# Context

I am trying to use Pytorch’s optimizers to perform non-linear curve fitting . I have an overall code that is working. Here it comes:

``````import torch
import torch.nn as nn
import torch.nn.functional as F
device = 'cuda' if torch.cuda.is_available() else 'cpu'
print(device)
import matplotlib.pyplot as plt

class Net(nn.Module):
def __init__(self, p, IF, y, device):
super().__init__()
self.device = device
self.pars   = nn.Parameter(p.to(self.device))
self.IF     = IF.to(self.device)
self.y      = y.to(self.device)

def forward(self):
self.pars.detach()
return self.loss(self.pars)

def loss(self,p):
out = kmodel(p,self.IF,self.device) - self.y
out = torch.sum((out)**2, dim=1)

################
def kmodel(p,Cp,device=0):
Nv = p.shape[0]
Nt = Cp.shape[1]

ton = p[:,0].clone()
vp  = p[:,1].clone().view(Nv,1).to(device)

Cp = Cp.unsqueeze(-1).unsqueeze(1)
affine = torch.zeros(Nv, 2, 3)
# The affine transformation we want is identity + translation
affine[:, 0, 0] = 1
affine[:, 1, 1] = 1
affine[:, 1, 2] = -ton #-2 * ton / Nt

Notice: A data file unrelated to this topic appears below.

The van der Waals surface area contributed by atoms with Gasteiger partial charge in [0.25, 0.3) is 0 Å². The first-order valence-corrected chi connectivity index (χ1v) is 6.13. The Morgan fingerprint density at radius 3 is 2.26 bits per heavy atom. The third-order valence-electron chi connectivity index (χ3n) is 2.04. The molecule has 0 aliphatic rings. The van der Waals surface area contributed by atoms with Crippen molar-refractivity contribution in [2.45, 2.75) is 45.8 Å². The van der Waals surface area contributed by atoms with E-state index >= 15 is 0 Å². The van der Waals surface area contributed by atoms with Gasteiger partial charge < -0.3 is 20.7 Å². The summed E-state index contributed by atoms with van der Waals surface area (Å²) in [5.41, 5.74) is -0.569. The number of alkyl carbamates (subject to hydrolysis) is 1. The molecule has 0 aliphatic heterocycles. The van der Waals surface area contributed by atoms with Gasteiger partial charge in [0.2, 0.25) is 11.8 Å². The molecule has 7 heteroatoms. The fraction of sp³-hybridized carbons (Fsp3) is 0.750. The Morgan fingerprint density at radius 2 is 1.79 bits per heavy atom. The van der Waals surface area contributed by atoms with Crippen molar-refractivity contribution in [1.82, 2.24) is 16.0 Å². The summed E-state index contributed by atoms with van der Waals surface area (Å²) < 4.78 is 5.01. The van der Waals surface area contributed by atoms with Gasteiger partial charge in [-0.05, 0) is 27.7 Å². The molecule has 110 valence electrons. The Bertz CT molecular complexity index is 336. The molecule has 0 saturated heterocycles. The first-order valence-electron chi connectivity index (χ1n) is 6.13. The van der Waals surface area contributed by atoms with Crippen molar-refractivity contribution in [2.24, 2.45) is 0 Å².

grid = F.affine_grid(affine, (Nv, 1, Nt, 1))#, align_corners=True)
Cp = F.grid_sample(Cp, grid) #, align_corners=True)
Cp = Cp.squeeze(1).squeeze(-1)

out = vp*Cp
return out

# ================== SIMULATE SOME DATA ==================
n = 5
p0 = torch.linspace(.1, 0.5, n) # ton
p1 = torch.linspace(0.5, 0.75, n) # vp
p_true = []
for i in range(n):
for j in range(n):
p_true.append([p0[i], p1[j]])

p_true = torch.tensor(p_true).to(device)
Nv = p_true.shape[0]
print(Nv)

IF = torch.tensor([[0.0309, 0.0000, 0.0000, 0.0000, 0.0000, 0.0000, 0.0220, 0.0000, 0.0000,
0.0074, 0.0000, 0.3594, 2.0850, 2.6615, 2.7160, 1.8999, 1.3524, 1.5733,
1.8137, 1.7839, 1.4743, 1.4680, 1.4860, 1.3490, 1.3471, 1.3055, 1.3520,
1.2053, 1.3447, 1.2073, 1.2478, 1.3872, 1.2890, 1.1951, 1.1463, 1.2195,
1.1701, 1.1634, 1.1765, 1.0766, 1.2907, 1.1409, 1.0373, 1.0479, 1.0766,
1.0842, 1.0371, 1.0241, 1.0439, 0.9803, 0.9966, 1.1955, 0.9665, 0.9679,
1.0223, 0.9714, 0.9415, 1.0756, 1.0336, 0.9744, 0.9825, 1.0016, 0.9592,
0.8908, 0.9362, 0.9347, 0.9198, 0.9353, 0.9279, 1.0776]]).to(device)
Cp = torch.repeat_interleave(IF, repeats=Nv, dim=0).to(device)

%time
y_true = kmodel(p_true,Cp.clone(),device=device).to(device)
y = y_true + 0.00*torch.randn(y_true.size()).to(device)

plt.plot(IF.cpu().numpy().T,'-*', color='C9')
plt.plot(y.cpu().numpy()[:16,:].T);

# ================== OPTIMIZE ==================

from tqdm.notebook import tqdm

l = []
training_steps = 2000
lr = 0.01